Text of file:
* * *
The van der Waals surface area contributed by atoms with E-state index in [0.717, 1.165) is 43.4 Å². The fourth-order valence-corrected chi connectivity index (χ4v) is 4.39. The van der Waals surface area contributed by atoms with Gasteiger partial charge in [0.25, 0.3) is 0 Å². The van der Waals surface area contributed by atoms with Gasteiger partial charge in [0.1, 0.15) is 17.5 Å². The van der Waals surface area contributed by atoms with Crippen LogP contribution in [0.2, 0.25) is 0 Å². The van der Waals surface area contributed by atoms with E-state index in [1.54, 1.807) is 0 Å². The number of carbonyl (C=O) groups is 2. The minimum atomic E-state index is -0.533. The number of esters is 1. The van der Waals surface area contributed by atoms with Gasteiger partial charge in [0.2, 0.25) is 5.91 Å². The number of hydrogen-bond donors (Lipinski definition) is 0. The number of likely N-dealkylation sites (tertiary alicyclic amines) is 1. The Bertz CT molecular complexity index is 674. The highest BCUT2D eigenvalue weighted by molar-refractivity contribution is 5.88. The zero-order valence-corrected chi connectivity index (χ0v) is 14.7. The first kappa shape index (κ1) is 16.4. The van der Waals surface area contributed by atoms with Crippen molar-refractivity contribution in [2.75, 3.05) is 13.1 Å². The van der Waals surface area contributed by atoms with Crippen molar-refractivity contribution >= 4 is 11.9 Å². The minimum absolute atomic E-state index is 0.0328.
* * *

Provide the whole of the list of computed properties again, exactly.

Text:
The van der Waals surface area contributed by atoms with E-state index in [0.717, 1.165) is 43.4 Å². The fourth-order valence-corrected chi connectivity index (χ4v) is 4.39. The van der Waals surface area contributed by atoms with Gasteiger partial charge in [0.25, 0.3) is 0 Å². The van der Waals surface area contributed by atoms with Gasteiger partial charge in [0.1, 0.15) is 17.5 Å². The van der Waals surface area contributed by atoms with Crippen LogP contribution in [0.2, 0.25) is 0 Å². The van der Waals surface area contributed by atoms with E-state index in [1.54, 1.807) is 0 Å². The number of carbonyl (C=O) groups is 2. The minimum atomic E-state index is -0.533. The number of esters is 1. The van der Waals surface area contributed by atoms with Gasteiger partial charge in [0.2, 0.25) is 5.91 Å². The number of hydrogen-bond donors (Lipinski definition) is 0. The number of likely N-dealkylation sites (tertiary alicyclic amines) is 1. The Bertz CT molecular complexity index is 674. The highest BCUT2D eigenvalue weighted by molar-refractivity contribution is 5.88. The zero-order valence-corrected chi connectivity index (χ0v) is 14.7. The first kappa shape index (κ1) is 16.4. The van der Waals surface area contributed by atoms with Crippen molar-refractivity contribution in [2.75, 3.05) is 13.1 Å². The van der Waals surface area contributed by atoms with Crippen molar-refractivity contribution >= 4 is 11.9 Å². The minimum absolute atomic E-state index is 0.0328.